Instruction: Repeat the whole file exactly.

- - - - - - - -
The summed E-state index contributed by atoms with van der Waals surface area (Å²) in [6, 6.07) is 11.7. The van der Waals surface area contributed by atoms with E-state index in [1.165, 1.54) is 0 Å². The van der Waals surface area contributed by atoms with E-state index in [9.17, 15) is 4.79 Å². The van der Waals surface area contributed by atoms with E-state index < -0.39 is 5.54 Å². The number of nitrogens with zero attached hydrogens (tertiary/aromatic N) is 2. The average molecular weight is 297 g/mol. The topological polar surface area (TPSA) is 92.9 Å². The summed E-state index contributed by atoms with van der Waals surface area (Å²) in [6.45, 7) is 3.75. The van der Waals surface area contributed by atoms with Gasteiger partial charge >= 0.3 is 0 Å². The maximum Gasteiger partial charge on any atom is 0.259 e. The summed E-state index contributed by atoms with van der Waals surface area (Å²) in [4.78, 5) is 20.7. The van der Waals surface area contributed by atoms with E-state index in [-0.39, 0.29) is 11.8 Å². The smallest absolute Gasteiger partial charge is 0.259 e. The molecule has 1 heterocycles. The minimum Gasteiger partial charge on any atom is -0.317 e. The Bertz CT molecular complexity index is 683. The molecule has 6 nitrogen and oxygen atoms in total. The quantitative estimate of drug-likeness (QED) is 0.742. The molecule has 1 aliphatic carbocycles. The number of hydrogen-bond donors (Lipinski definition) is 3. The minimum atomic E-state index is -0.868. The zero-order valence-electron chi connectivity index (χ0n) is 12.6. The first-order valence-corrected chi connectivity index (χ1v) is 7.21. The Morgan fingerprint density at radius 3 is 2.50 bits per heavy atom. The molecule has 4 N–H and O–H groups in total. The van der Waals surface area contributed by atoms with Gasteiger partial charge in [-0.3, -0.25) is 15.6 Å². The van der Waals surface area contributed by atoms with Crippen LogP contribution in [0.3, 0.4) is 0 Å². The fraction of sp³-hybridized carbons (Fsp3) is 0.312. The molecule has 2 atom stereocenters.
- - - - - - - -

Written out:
The summed E-state index contributed by atoms with van der Waals surface area (Å²) in [6, 6.07) is 11.7. The van der Waals surface area contributed by atoms with E-state index in [1.165, 1.54) is 0 Å². The van der Waals surface area contributed by atoms with E-state index in [9.17, 15) is 4.79 Å². The van der Waals surface area contributed by atoms with E-state index < -0.39 is 5.54 Å². The number of nitrogens with zero attached hydrogens (tertiary/aromatic N) is 2. The average molecular weight is 297 g/mol. The topological polar surface area (TPSA) is 92.9 Å². The summed E-state index contributed by atoms with van der Waals surface area (Å²) in [6.45, 7) is 3.75. The van der Waals surface area contributed by atoms with Gasteiger partial charge >= 0.3 is 0 Å². The maximum Gasteiger partial charge on any atom is 0.259 e. The summed E-state index contributed by atoms with van der Waals surface area (Å²) in [4.78, 5) is 20.7. The van der Waals surface area contributed by atoms with E-state index in [-0.39, 0.29) is 11.8 Å². The smallest absolute Gasteiger partial charge is 0.259 e. The molecule has 1 heterocycles. The minimum Gasteiger partial charge on any atom is -0.317 e. The Bertz CT molecular complexity index is 683. The molecule has 6 nitrogen and oxygen atoms in total. The quantitative estimate of drug-likeness (QED) is 0.742. The molecule has 1 aliphatic carbocycles. The number of hydrogen-bond donors (Lipinski definition) is 3. The minimum atomic E-state index is -0.868. The zero-order valence-electron chi connectivity index (χ0n) is 12.6. The first-order valence-corrected chi connectivity index (χ1v) is 7.21. The Morgan fingerprint density at radius 3 is 2.50 bits per heavy atom. The molecule has 4 N–H and O–H groups in total. The van der Waals surface area contributed by atoms with Gasteiger partial charge in [-0.3, -0.25) is 15.6 Å². The van der Waals surface area contributed by atoms with Crippen LogP contribution in [0.3, 0.4) is 0 Å². The fraction of sp³-hybridized carbons (Fsp3) is 0.312. The molecule has 2 atom stereocenters.